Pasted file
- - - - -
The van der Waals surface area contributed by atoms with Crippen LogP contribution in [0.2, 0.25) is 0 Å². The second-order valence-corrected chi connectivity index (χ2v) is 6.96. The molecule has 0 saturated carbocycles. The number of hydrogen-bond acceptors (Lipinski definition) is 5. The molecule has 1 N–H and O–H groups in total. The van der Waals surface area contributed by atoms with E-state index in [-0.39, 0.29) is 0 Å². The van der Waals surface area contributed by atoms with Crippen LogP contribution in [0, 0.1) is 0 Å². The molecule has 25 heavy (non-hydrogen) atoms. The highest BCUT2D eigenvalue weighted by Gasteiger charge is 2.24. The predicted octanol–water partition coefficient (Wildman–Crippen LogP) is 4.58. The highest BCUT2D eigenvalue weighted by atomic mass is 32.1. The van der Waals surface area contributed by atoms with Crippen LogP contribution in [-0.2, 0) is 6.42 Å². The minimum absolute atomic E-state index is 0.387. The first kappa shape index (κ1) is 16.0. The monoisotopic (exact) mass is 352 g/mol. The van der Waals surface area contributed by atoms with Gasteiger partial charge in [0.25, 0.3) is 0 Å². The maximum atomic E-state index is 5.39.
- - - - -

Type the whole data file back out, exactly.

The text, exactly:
The van der Waals surface area contributed by atoms with Crippen LogP contribution in [0.2, 0.25) is 0 Å². The second-order valence-corrected chi connectivity index (χ2v) is 6.96. The molecule has 0 saturated carbocycles. The number of hydrogen-bond acceptors (Lipinski definition) is 5. The molecule has 1 N–H and O–H groups in total. The van der Waals surface area contributed by atoms with E-state index in [-0.39, 0.29) is 0 Å². The van der Waals surface area contributed by atoms with Crippen LogP contribution in [0, 0.1) is 0 Å². The molecule has 25 heavy (non-hydrogen) atoms. The highest BCUT2D eigenvalue weighted by Gasteiger charge is 2.24. The predicted octanol–water partition coefficient (Wildman–Crippen LogP) is 4.58. The highest BCUT2D eigenvalue weighted by atomic mass is 32.1. The van der Waals surface area contributed by atoms with Crippen LogP contribution in [-0.2, 0) is 6.42 Å². The minimum absolute atomic E-state index is 0.387. The first kappa shape index (κ1) is 16.0. The monoisotopic (exact) mass is 352 g/mol. The van der Waals surface area contributed by atoms with Gasteiger partial charge in [0.25, 0.3) is 0 Å². The maximum atomic E-state index is 5.39.